For many observers, Rep. Mike Fisher’s defeat in the Addison 4 district came as a surprise, and as a rebuke of Vermont’s push for single-payer health care.
Fisher, an eight-term incumbent Democrat, serves as Chair of the House Health Care Committee, and helped to craft Act 48, the legislation putting Vermont on a path to single-payer.
“Having him out of the picture is a big loss,” said Dr. Deb Richter, president of Vermont Health Care For All, a single-payer advocacy group.
Gov. Peter Shumlin will likely hold onto the governorship, but many say this election was a referendum on his tenure, and he will be much weakened by his close contest with Republican Scott Milne.
Richter acknowledges that Shumlin’s influence will be diminished, but she doesn’t see the election as a rejection of single-payer.
“If this was a referendum on single-payer then (Libertarian candidate Dan) Feliciano would be governor, because Milne never came and outright opposed single-payer,” Richter said.
House Minority Leader Don Turner agreed, in that he said this election as more of a referendum on the health care reforms already promulgated by Shumlin — by which he means Vermont Health Connect.
But Turner and other conservatives, such as political strategist Darcie Johnston, say that Shumlin’s inability to fix the state’s ailing exchange will undoubtedly give Vermonters pause when they consider his more ambitious health reforms.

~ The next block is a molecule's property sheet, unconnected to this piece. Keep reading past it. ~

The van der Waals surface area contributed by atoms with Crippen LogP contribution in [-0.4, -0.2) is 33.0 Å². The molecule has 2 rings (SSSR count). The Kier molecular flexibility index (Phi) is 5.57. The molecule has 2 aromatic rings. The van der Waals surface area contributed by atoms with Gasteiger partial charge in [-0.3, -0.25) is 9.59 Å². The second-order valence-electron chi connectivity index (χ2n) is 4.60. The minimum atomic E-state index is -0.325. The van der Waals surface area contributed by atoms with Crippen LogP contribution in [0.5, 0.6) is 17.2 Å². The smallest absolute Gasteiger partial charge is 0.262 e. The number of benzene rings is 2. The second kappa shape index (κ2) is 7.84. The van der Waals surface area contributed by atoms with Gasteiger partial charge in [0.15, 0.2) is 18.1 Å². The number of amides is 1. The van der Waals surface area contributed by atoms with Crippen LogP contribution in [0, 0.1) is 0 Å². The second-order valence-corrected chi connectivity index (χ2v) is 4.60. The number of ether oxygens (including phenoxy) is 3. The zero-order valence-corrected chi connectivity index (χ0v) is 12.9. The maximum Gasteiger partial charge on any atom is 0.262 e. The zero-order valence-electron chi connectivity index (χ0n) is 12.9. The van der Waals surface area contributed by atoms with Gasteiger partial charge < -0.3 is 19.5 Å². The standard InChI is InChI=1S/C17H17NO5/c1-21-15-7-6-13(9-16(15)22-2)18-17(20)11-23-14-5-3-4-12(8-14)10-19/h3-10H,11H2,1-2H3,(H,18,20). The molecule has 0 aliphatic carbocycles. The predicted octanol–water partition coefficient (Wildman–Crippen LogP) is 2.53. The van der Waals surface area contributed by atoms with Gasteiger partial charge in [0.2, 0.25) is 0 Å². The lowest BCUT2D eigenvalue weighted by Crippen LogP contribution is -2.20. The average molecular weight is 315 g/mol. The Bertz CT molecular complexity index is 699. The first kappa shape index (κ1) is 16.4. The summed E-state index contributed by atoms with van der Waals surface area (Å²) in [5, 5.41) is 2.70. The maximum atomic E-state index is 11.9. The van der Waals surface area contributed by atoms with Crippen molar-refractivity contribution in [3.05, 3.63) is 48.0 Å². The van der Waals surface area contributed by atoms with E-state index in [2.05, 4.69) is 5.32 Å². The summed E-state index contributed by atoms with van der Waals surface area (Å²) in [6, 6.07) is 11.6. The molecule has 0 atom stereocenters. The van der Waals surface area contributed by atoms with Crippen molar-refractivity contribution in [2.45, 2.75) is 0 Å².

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“If he can’t handle Vermont Health Connect, he can’t handle single-payer,” Johnston said.
For his part, Shumlin sounded a less bullish note on single-payer at a press conference Wednesday where he declared victory, but acknowledged the close call would cause him to reevaluate his priorities. The governor dodged direct questions about his commitment to single-payer.
But Senate President Pro Tem John Campbell, who appeared to waffle on single-payer last session, said Democrats owe it to voters to follow through.
“The time for talk is over. Now it’s time for us to take this forward,” Campbell said.
“You don’t give up before you see the game plan,” he added, noting that lawmakers still haven’t seen the governor’s financing plan, which Shumlin is expected to present in January.
At the same time, Republicans picked up 9 seats in the House and, according to Minority Leader Don Turner, they could pick up two more on recounts. Republicans also gained two Senate seats.
There are still Democratic majorities in both houses, but the Republicans have picked up enough seats to shift the dialogue around health care reform, said Sen. Joe Benning, R-Caledonia.
“It makes it more challenging, there’s no two ways about it. I won’t sugar coat that,” Richter said, “But we did well enough all around in this state to get it done, I still have confidence in that.”
Peter Sterling of the pro-single-payer group Vermont Leads, said he’s still optimistic as well, noting that many of the seats lost by Democrats were in districts difficult for them to hold in non-presidential elections.
“These were marginal districts for Democrats,” he said, highlighting loses in St. Johnsbury, St. Albans and Enosburg, where it was a Progressive who went down, but nonetheless a single-payer supporter. Both Richter and Sterling are confident that the new Legislature that will be sworn in in January has the capacity to follow through on single payer.
The concern of grassroots activists was revealed in a press release from the Vermont Workers Center and the Health Care is a Human Right campaign, which in the wake of the election called on officials to “recommit to Act 48.”